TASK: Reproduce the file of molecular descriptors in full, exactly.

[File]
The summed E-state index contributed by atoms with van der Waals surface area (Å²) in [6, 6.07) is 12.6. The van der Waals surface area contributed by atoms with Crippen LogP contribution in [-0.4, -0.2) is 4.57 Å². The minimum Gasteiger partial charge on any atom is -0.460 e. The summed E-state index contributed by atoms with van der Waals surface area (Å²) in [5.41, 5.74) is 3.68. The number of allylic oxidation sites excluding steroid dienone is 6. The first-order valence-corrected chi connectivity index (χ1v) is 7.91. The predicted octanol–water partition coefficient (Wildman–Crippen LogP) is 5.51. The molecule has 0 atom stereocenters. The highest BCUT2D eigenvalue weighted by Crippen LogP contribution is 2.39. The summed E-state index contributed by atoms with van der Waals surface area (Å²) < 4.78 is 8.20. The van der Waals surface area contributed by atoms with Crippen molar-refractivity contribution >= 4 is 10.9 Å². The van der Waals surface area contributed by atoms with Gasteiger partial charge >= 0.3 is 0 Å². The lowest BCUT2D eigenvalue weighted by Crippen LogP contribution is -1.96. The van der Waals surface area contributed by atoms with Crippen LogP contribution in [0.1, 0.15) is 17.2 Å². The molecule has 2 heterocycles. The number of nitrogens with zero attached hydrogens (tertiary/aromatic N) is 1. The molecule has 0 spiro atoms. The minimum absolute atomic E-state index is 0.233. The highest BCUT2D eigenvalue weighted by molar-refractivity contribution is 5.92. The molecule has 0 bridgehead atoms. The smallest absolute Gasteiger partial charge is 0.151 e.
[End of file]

The summed E-state index contributed by atoms with van der Waals surface area (Å²) in [6, 6.07) is 12.6. The van der Waals surface area contributed by atoms with Crippen LogP contribution in [-0.4, -0.2) is 4.57 Å². The minimum Gasteiger partial charge on any atom is -0.460 e. The summed E-state index contributed by atoms with van der Waals surface area (Å²) in [5.41, 5.74) is 3.68. The number of allylic oxidation sites excluding steroid dienone is 6. The first-order valence-corrected chi connectivity index (χ1v) is 7.91. The predicted octanol–water partition coefficient (Wildman–Crippen LogP) is 5.51. The molecule has 0 atom stereocenters. The highest BCUT2D eigenvalue weighted by Crippen LogP contribution is 2.39. The summed E-state index contributed by atoms with van der Waals surface area (Å²) < 4.78 is 8.20. The van der Waals surface area contributed by atoms with Crippen molar-refractivity contribution >= 4 is 10.9 Å². The van der Waals surface area contributed by atoms with Gasteiger partial charge >= 0.3 is 0 Å². The lowest BCUT2D eigenvalue weighted by Crippen LogP contribution is -1.96. The van der Waals surface area contributed by atoms with Crippen LogP contribution in [0.1, 0.15) is 17.2 Å². The molecule has 2 heterocycles. The number of nitrogens with zero attached hydrogens (tertiary/aromatic N) is 1. The molecule has 0 spiro atoms. The minimum absolute atomic E-state index is 0.233. The highest BCUT2D eigenvalue weighted by molar-refractivity contribution is 5.92. The molecule has 0 bridgehead atoms. The smallest absolute Gasteiger partial charge is 0.151 e.